LINKS

httpv://www.youtube.com/watch?v=0-QCZAmXHqg

VIDEO: Part I: Dr Joseph Mercola interviews iodine expert and author Dr David Brownstein.

httpv://www.youtube.com/watch?v=kUnxqpsdoJQ&feature=relmfu
VIDEO: Part 2: Dr Joseph Mercola interviews iodine expert and author Dr David Brownstein.

* The Safe and Effective Implementation of Iodine by Dr Guy Abraham

* Iodine is vital for health by Dr James Howenstein

* The Iodine Group



SOY IS NOT A HEALTH FOOD

My son was lactose intolerant at birth and like all good parents (or so we thought at the time) we changed his formula to soy.  A good choice, we believed, rich in natural plant protein. The pediatrician had nothing but praise for it. Soy, after all, is a big feature of many Asian diets and countries like Japan seem to have a much better health profile then the West.

And so soy found its way increasingly into our diet – by design and by stealth. Soy milk, soy yoghurt, tofu, soy oil, soy  protein, miso, soy sauce, beef (soy is all over cattle feed and we are what we eat eats) … so many uses for that trusty little bean.

These days I won’t knowingly put anything with soy in it into my mouth, except perhaps a little soy sauce.  I have come to the sad and angry conclusion that soy has been disastrous for human health. There are so many negative aspects to soy, yet it continues to be aggressively touted as a health food and I would guess that most people would, if asked, give soy the thumbs up as a nutrient-rich, healthy food. It couldn’t be further from the truth.

If you eat soy products, I hope you’ll take the time to read the article below which reveals the depressing reality about this ever-present food in our diets.

Cinderella’s Dark Side

by Sally Fallon & Mary G. Enig, PhD

http://www.westonaprice.org/Soy-Alert/

The propaganda that has created the soy sales miracle is all the more remarkable because, only a few decades ago, the soybean was considered unfit to eat – even in Asia.

The soybean did not serve as a food until the discovery of fermentation techniques, some time during the Chou Dynasty (1134-246 BC). The first soy foods were fermented products like tempeh, natto, miso and soy sauce.

At a later date, possibly in the 2nd century BC, Chinese scientists discovered that a purée of cooked soybeans could be precipitated with calcium sulfate or magnesium sulfate (plaster of Paris or Epsom salts) to make a smooth, pale curd – tofu or bean curd. The use of fermented and precipitated soy products soon spread to other parts of the Orient, notably Japan and Indonesia.

The Chinese did not eat unfermented soybeans as they did other legumes such as lentils because the soybean contains large quantities of natural toxins or “antinutrients”. First among them are potent enzyme inhibitors that block the action of trypsin and other enzymes needed for protein digestion.

These inhibitors are large, tightly folded proteins that are not completely deactivated during ordinary cooking. They can produce serious gastric distress, reduced protein digestion and chronic deficiencies in amino acid uptake. In test animals, diets high in trypsin inhibitors cause enlargement and pathological conditions of the pancreas, including cancer.14

Soybeans also contain haemagglutinin, a clot-promoting substance that causes red blood cells to clump together.

Trypsin inhibitors and haemagglutinin are growth inhibitors. Weanling rats fed soy containing these antinutrients fail to grow normally. Growth-depressant compounds are deactivated during the process of fermentation, so once the Chinese discovered how to ferment the soybean, they began to incorporate soy foods into their diets.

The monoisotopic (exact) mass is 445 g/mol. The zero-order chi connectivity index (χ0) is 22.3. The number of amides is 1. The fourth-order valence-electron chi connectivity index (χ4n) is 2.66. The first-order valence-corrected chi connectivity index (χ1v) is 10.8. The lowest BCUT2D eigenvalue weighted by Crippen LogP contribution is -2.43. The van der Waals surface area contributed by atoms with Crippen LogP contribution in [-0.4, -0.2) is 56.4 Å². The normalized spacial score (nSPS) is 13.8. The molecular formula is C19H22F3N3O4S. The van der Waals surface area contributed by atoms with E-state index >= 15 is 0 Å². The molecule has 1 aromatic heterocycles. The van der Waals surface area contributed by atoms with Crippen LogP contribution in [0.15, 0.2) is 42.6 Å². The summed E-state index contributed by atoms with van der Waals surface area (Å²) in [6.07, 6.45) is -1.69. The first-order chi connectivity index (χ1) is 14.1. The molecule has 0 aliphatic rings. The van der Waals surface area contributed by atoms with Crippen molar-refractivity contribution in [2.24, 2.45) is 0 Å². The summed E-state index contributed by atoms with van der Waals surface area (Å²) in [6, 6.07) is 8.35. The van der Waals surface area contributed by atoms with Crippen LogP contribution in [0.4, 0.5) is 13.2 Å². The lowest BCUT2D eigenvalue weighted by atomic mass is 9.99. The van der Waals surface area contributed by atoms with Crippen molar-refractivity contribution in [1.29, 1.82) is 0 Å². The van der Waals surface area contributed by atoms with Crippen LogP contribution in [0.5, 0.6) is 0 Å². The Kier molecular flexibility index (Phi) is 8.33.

In precipitated products, enzyme inhibitors concentrate in the soaking liquid rather than in the curd. Thus, in tofu and bean curd, growth depressants are reduced in quantity but not completely eliminated.

Soy also contains goitrogens – substances that depress thyroid function.

Additionally, a very large percentage of soy is genetically modified and it also has one of the highest percentages of contamination by pesticides of any of our foods.

Soybeans are high in phytic acid, present in the bran or hulls of all seeds. It’s a substance that can block the uptake of essential minerals – calcium, magnesium, copper, iron and especially zinc – in the intestinal tract.

Although not a household word, phytic acid has been extensively studied; there are literally hundreds of articles on the effects of phytic acid in the current scientific literature. Scientists are in general agreement that grain- and legume-based diets high in phytates contribute to widespread mineral deficiencies in third world countries.15

Analysis shows that calcium, magnesium, iron and zinc are present in the plant foods eaten in these areas, but the high phytate content of soy- and grain-based diets prevents their absorption.

The soybean has one of the highest phytate levels of any grain or legume that has been studied,16 and the phytates in soy are highly resistant to normal phytate-reducing techniques such as long, slow cooking.17 Only a long period of fermentation will significantly reduce the phytate content of soybeans.

When precipitated soy products like tofu are consumed with meat, the mineral-blocking effects of the phytates are reduced.18 The Japanese traditionally eat a small amount of tofu or miso as part of a mineral-rich fish broth, followed by a serving of meat or fish.

Vegetarians who consume tofu and bean curd as a substitute for meat and dairy products risk severe mineral deficiencies. The results of calcium, magnesium and iron deficiency are well known; those of zinc are less so.